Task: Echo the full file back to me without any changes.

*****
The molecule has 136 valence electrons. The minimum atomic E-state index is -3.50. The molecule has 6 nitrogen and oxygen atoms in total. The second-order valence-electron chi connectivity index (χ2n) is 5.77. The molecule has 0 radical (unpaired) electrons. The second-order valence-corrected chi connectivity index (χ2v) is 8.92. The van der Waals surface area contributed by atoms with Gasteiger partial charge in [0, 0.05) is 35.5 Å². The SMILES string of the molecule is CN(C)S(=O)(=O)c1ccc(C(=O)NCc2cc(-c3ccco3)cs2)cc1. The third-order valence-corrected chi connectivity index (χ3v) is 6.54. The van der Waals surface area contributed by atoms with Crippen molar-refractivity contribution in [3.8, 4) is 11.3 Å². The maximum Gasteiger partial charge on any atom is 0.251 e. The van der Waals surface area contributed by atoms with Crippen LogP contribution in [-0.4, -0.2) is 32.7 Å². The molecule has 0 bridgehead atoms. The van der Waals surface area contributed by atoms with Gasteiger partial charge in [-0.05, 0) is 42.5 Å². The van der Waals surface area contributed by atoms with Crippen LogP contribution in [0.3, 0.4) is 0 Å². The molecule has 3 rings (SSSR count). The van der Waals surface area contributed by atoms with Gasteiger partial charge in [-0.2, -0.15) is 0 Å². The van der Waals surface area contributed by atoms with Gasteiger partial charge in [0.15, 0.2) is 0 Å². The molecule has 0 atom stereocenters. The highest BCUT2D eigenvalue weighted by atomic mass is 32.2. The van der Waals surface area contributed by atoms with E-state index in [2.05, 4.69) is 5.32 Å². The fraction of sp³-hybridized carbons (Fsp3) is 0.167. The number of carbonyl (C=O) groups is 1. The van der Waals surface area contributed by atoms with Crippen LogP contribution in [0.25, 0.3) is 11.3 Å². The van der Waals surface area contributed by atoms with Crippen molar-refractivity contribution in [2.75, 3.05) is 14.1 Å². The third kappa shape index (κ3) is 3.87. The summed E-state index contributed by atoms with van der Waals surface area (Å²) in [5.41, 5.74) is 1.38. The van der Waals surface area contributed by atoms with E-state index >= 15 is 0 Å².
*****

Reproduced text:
The molecule has 136 valence electrons. The minimum atomic E-state index is -3.50. The molecule has 6 nitrogen and oxygen atoms in total. The second-order valence-electron chi connectivity index (χ2n) is 5.77. The molecule has 0 radical (unpaired) electrons. The second-order valence-corrected chi connectivity index (χ2v) is 8.92. The van der Waals surface area contributed by atoms with Gasteiger partial charge in [0, 0.05) is 35.5 Å². The SMILES string of the molecule is CN(C)S(=O)(=O)c1ccc(C(=O)NCc2cc(-c3ccco3)cs2)cc1. The third-order valence-corrected chi connectivity index (χ3v) is 6.54. The van der Waals surface area contributed by atoms with Crippen molar-refractivity contribution in [3.8, 4) is 11.3 Å². The maximum Gasteiger partial charge on any atom is 0.251 e. The van der Waals surface area contributed by atoms with Crippen LogP contribution in [-0.4, -0.2) is 32.7 Å². The molecule has 0 bridgehead atoms. The van der Waals surface area contributed by atoms with Gasteiger partial charge in [-0.05, 0) is 42.5 Å². The van der Waals surface area contributed by atoms with Crippen LogP contribution in [0.3, 0.4) is 0 Å². The molecule has 3 rings (SSSR count). The van der Waals surface area contributed by atoms with Gasteiger partial charge in [-0.2, -0.15) is 0 Å². The van der Waals surface area contributed by atoms with Gasteiger partial charge in [0.15, 0.2) is 0 Å². The molecule has 0 atom stereocenters. The highest BCUT2D eigenvalue weighted by atomic mass is 32.2. The van der Waals surface area contributed by atoms with E-state index in [2.05, 4.69) is 5.32 Å². The fraction of sp³-hybridized carbons (Fsp3) is 0.167. The number of carbonyl (C=O) groups is 1. The van der Waals surface area contributed by atoms with Crippen LogP contribution in [0.25, 0.3) is 11.3 Å². The van der Waals surface area contributed by atoms with Crippen molar-refractivity contribution in [2.75, 3.05) is 14.1 Å². The third kappa shape index (κ3) is 3.87. The summed E-state index contributed by atoms with van der Waals surface area (Å²) in [5.41, 5.74) is 1.38. The van der Waals surface area contributed by atoms with E-state index >= 15 is 0 Å².